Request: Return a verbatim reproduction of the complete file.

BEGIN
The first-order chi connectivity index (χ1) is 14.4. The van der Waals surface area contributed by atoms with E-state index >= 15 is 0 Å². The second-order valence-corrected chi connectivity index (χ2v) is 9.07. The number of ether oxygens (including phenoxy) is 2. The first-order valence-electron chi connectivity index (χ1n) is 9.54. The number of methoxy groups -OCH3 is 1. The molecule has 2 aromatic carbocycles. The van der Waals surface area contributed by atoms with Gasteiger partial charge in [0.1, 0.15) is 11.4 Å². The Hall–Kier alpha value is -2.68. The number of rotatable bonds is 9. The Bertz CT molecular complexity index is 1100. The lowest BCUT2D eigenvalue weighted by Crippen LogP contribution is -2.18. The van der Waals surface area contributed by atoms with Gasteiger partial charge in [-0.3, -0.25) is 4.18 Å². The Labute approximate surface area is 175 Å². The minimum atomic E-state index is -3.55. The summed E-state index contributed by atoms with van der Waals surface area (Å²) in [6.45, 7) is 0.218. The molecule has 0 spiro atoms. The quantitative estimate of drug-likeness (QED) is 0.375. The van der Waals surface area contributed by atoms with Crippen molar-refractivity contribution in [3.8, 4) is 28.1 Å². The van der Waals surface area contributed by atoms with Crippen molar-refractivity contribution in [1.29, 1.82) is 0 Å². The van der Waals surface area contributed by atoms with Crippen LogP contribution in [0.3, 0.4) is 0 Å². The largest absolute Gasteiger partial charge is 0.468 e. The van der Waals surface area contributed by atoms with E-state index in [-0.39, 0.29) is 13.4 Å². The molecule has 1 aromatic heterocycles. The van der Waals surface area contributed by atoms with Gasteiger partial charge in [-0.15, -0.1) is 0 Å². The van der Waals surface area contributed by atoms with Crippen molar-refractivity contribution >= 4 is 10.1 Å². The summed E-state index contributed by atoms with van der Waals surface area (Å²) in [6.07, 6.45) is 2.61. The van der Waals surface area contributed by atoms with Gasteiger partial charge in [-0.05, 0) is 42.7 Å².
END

The first-order chi connectivity index (χ1) is 14.4. The van der Waals surface area contributed by atoms with E-state index >= 15 is 0 Å². The second-order valence-corrected chi connectivity index (χ2v) is 9.07. The number of ether oxygens (including phenoxy) is 2. The first-order valence-electron chi connectivity index (χ1n) is 9.54. The number of methoxy groups -OCH3 is 1. The molecule has 2 aromatic carbocycles. The van der Waals surface area contributed by atoms with Gasteiger partial charge in [0.1, 0.15) is 11.4 Å². The Hall–Kier alpha value is -2.68. The number of rotatable bonds is 9. The Bertz CT molecular complexity index is 1100. The lowest BCUT2D eigenvalue weighted by Crippen LogP contribution is -2.18. The van der Waals surface area contributed by atoms with Gasteiger partial charge in [-0.3, -0.25) is 4.18 Å². The Labute approximate surface area is 175 Å². The minimum atomic E-state index is -3.55. The summed E-state index contributed by atoms with van der Waals surface area (Å²) in [6.45, 7) is 0.218. The molecule has 0 spiro atoms. The quantitative estimate of drug-likeness (QED) is 0.375. The van der Waals surface area contributed by atoms with Crippen molar-refractivity contribution in [3.8, 4) is 28.1 Å². The van der Waals surface area contributed by atoms with Crippen molar-refractivity contribution in [1.29, 1.82) is 0 Å². The van der Waals surface area contributed by atoms with Crippen LogP contribution in [0.3, 0.4) is 0 Å². The largest absolute Gasteiger partial charge is 0.468 e. The van der Waals surface area contributed by atoms with E-state index in [-0.39, 0.29) is 13.4 Å². The molecule has 1 aromatic heterocycles. The van der Waals surface area contributed by atoms with Gasteiger partial charge in [-0.15, -0.1) is 0 Å². The van der Waals surface area contributed by atoms with Crippen molar-refractivity contribution >= 4 is 10.1 Å². The summed E-state index contributed by atoms with van der Waals surface area (Å²) in [6.07, 6.45) is 2.61. The van der Waals surface area contributed by atoms with Gasteiger partial charge in [-0.05, 0) is 42.7 Å².